Suicides up 23 percent this year in York County

YORK, Pa. (WHTM) – The York County coroner reports suicides are up 23 percent from this time last year. It’s the second leading cause of death in the county behind drug overdoses.

“He was always there to help somebody who was hurting,” said Bruce Bartz, a retired Hellam Township police officer.

Bruce Bartz’s son, U.S. Army Cpl. Trent Bartz, stood six feet two inches tall. His heart matched his height.

“He was all about his friends and taking care of his battle buddies out in the field too,” Bartz said. “He just had the biggest heart. The problem was I don’t think he took care of himself.”

Cpl. Bartz showed some signs of depression as a child, but his father thought he was okay.

“I came home, and I found Trent in the laundry room of our house,” Bartz said.

The 20-year-old had taken his own life.

“Some of our adult males who complete suicide have a military background,” York County Coroner Pam Gay said.

Gay has seen 78 suicide deaths this year. 63 people had taken their own life at this time last year. The county had 70 suicides in all of 2016 and 67 in 2015. Gay thinks more people are dealing with mental health issues and are getting better at hiding it.

“They’re not open with people, and they can hide it,” Gay said. “They can hide their depression, or they can hide what’s really going on in their life. They go to work every day.”

Those at Suicide Prevention of York say if you suspect a loved one is suicidal, talk to him or her about it. Seek out treatment from a mental health provider or counselor if needed.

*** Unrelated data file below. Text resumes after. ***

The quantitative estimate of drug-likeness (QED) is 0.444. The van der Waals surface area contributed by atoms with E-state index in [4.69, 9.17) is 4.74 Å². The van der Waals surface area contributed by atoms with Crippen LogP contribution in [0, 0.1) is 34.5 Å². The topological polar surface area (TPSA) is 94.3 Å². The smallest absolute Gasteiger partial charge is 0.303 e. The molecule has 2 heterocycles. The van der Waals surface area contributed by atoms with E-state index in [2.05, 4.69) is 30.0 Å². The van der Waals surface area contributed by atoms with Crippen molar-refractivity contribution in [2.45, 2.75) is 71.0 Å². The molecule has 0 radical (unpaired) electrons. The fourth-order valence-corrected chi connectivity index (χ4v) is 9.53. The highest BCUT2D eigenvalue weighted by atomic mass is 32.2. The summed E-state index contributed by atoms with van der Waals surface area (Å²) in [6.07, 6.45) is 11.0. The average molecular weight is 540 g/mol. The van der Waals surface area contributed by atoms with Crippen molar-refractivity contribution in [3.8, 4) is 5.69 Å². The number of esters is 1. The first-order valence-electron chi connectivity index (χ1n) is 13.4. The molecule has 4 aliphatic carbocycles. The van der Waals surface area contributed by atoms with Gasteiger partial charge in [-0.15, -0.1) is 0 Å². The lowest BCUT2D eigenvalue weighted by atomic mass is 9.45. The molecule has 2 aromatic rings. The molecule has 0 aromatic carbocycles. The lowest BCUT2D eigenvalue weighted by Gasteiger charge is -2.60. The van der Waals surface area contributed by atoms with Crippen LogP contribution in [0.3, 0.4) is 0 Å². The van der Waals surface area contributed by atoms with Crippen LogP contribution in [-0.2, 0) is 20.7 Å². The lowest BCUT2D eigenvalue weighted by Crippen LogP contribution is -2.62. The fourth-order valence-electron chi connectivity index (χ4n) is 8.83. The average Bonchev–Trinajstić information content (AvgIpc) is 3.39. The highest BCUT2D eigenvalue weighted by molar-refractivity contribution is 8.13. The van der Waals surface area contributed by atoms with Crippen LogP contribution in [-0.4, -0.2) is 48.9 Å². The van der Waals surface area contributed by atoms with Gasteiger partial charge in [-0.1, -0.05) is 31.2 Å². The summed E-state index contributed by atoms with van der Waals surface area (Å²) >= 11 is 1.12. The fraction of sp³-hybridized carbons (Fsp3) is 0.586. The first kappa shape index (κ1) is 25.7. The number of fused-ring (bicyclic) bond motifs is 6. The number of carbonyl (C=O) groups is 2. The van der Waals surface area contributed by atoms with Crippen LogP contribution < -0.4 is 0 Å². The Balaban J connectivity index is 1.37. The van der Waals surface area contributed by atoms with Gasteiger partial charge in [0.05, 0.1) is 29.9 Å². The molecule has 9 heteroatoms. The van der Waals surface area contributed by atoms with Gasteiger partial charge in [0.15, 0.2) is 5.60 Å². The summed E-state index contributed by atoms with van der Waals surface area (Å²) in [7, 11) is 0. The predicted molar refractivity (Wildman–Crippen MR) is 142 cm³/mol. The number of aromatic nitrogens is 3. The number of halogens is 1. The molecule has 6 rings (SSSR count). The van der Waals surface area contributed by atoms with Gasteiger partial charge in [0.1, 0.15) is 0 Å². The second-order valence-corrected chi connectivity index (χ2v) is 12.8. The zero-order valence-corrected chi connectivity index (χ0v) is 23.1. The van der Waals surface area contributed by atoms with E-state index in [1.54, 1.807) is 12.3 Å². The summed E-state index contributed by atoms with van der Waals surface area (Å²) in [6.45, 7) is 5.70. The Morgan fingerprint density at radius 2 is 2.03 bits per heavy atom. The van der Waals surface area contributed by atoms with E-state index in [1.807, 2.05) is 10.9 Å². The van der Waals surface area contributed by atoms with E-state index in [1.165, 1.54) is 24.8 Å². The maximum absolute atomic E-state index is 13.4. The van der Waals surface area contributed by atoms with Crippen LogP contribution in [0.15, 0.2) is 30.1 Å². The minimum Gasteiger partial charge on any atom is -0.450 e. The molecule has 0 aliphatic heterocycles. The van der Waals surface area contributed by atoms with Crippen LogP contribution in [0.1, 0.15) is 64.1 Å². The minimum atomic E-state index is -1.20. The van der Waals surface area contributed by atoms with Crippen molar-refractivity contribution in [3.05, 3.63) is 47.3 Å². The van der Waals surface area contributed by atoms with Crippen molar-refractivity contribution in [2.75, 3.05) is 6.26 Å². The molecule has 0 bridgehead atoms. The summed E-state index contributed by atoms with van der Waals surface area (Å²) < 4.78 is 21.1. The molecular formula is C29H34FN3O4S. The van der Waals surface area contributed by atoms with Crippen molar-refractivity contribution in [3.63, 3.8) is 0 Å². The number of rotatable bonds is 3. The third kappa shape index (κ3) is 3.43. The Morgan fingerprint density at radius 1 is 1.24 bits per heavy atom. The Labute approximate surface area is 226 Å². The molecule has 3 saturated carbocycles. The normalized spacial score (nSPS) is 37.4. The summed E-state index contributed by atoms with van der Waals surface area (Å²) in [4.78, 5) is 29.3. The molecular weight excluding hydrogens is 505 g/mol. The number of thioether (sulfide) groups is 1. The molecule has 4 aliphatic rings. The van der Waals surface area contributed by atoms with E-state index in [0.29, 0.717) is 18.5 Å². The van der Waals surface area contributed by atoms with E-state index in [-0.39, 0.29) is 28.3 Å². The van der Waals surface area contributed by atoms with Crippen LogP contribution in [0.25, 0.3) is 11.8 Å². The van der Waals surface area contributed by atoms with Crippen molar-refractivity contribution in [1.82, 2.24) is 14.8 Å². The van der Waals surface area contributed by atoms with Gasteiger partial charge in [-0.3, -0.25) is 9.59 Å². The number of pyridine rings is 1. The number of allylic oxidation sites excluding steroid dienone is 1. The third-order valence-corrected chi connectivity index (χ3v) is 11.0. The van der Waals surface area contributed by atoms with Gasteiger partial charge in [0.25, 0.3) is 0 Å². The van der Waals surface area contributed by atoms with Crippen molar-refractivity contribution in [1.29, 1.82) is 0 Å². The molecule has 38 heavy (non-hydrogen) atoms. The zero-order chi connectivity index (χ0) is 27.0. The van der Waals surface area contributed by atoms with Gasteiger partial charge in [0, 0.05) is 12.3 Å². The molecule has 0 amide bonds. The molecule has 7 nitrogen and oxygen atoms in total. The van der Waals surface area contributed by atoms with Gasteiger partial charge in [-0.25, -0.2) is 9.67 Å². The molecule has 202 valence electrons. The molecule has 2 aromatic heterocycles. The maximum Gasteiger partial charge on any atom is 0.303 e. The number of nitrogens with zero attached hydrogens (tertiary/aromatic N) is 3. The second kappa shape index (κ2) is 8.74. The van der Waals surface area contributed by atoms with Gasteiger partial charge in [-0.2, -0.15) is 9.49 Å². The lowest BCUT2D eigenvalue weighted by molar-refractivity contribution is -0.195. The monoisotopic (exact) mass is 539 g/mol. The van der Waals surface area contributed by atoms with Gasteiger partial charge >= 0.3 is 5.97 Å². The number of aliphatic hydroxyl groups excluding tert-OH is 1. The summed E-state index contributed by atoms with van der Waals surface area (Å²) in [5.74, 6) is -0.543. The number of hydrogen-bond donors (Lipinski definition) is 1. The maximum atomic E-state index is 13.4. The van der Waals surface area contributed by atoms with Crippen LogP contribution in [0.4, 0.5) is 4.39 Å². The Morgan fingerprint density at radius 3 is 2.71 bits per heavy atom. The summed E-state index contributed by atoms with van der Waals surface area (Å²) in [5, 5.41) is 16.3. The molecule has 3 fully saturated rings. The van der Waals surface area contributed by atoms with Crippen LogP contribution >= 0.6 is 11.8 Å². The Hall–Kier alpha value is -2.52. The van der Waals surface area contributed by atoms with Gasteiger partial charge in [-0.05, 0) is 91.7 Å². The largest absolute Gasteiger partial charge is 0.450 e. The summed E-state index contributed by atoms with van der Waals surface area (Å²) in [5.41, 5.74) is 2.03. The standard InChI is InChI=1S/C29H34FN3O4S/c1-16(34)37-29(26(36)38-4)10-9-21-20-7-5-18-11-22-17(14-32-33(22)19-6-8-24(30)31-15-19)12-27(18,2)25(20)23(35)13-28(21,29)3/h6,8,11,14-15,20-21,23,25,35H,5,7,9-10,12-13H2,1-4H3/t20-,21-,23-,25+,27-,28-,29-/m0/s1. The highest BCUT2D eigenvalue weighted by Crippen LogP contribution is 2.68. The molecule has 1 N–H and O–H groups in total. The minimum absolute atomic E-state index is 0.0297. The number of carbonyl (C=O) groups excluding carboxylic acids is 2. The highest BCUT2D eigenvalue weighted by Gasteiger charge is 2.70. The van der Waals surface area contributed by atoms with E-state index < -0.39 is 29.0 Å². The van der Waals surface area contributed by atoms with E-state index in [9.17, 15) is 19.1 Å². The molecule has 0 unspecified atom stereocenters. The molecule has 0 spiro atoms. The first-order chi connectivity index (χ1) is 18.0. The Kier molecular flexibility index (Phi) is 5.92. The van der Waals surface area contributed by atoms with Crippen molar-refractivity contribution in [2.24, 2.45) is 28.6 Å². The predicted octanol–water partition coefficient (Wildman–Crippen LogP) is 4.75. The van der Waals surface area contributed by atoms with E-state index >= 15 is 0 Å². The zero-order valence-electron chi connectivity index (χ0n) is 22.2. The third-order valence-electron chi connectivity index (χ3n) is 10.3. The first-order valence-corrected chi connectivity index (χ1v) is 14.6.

“Most people that die by suicide don’t want to die. They really just want the pain to end, and they just want people to listen to them,” said Cindy Richard, founder of Suicide Prevention of York.

Richard says signs of being suicidal can vary by age.

“An adult might not want to go to work and use up all their sick time,” Richard said. “A child may start getting bad grades in school.”

Bartz has a message for those who may suspect someone they know has suicidal thoughts.

“This is a conversation that needs to be had, and we can’t hide how people are feeling. We want to make it comfortable for people that are hurting to come out, talk about this, and be able to get the help that they need.”

Bartz founded a group in his son’s honor. Bartz Brigade raises money to help with suicide prevention and education in York County.

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